If you have to parse text or delimited multiline structured data, there are some really great built-in itDuzzit features you should know about. ItDuzzit can automatically parse CSV and pipe-separated values with ease, and make it trivial to loop through the values. In this post, I'll walk through some examples of how to put this feature to use.
Let's start off with a sample duzzit, that just has one output variable, temp, that we use as a holder for the delimited data. Below, you can see I've added some CSV data to this variable. It's pretty common that you'll want to loop through each line of this data and do something with each row. The nice thing is that you can just pass in this entire block of text into a loop step! I want to test this will work, so I create another output variable, count, and increment it for each row found.
Now, when I run this duzzit, I get...
Nifty! What happened was that itDuzzit found the line-feeds in the text, and was able to treat each line as a loop. But what about getting values out of each line? If you've worked with loops in itDuzzit, you'll know that the current value whatever you're looping over is stored in the Loop.Item itDuzzit variable.
Here, I'm taking the Loop.Item value and sticking it in another output variable I've created to temporarily hold the output value, row_temp, each pass through the loop. But, this data is itself delimited by commas, how do I work with each column in the row? You guessed it, just feed the row_temp into another loop inside the current one. Itduzzit will loop through the comma-separated values automatically, allowing you to work one in each loop pass.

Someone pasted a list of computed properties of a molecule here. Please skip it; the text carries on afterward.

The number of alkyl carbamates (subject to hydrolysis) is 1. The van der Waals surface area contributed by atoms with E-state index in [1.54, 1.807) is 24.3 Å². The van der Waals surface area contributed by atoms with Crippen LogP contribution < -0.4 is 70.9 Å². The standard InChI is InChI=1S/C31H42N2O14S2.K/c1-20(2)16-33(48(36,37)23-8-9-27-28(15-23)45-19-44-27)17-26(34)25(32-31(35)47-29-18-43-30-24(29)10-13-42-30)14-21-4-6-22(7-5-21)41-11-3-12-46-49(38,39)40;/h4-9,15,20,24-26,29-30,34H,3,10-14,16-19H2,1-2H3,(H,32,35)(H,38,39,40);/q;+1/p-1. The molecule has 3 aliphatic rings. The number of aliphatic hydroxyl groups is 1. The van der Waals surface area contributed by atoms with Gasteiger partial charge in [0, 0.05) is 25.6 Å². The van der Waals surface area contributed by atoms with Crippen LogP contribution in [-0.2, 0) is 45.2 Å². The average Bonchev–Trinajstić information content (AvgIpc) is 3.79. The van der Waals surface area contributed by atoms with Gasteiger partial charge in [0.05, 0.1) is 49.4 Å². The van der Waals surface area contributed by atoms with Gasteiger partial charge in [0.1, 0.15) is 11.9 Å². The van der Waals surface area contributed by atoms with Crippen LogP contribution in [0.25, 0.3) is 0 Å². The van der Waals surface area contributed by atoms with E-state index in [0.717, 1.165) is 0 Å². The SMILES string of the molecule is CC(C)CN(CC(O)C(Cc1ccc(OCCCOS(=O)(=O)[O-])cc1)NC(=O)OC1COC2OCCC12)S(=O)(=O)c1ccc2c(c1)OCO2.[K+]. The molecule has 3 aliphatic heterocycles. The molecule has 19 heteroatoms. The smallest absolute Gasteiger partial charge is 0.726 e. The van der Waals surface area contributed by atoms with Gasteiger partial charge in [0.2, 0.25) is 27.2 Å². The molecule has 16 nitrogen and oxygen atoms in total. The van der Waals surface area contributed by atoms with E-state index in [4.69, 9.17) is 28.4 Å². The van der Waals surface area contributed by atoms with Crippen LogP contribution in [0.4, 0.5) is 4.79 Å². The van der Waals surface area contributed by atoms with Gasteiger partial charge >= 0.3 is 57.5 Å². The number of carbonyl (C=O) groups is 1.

Below, you can see I've created an inner loop to go through each column of data, and am checking the Loop.Counter variable to see which column I'm on. If it's the first column, I'm putting it in another temporary variable, english_names.
Now, when I run the duzzit, I'd expect to have the english_names value from the very last row of data, and...
This brings up another important concept in text-looping - the precedence of delimiters. ItDuzzit handles these three delimters in this order:
- line breaks (including CRLF)
- commas (semantic commas enclosed by double-quotes are ignored)
- note, tabs are not currently supported.
If you give some text to a loop, the first delimiter that will be iterated over will be the line breaks, followed by commas, followed by pipes. In our example, that means:
english,latin,phylum dog,canis,chordate fish,piscis,chordate cat,felis,chordate earthworm,lumbricus,annelid
is equivalent to
Keeping this in mind can be useful when building duzzits that output text that may later need to be parsed, but can't handle line-breaks.
Try it! Log in to your itDuzzit account and copy this duzzit to try your hand at looping through text: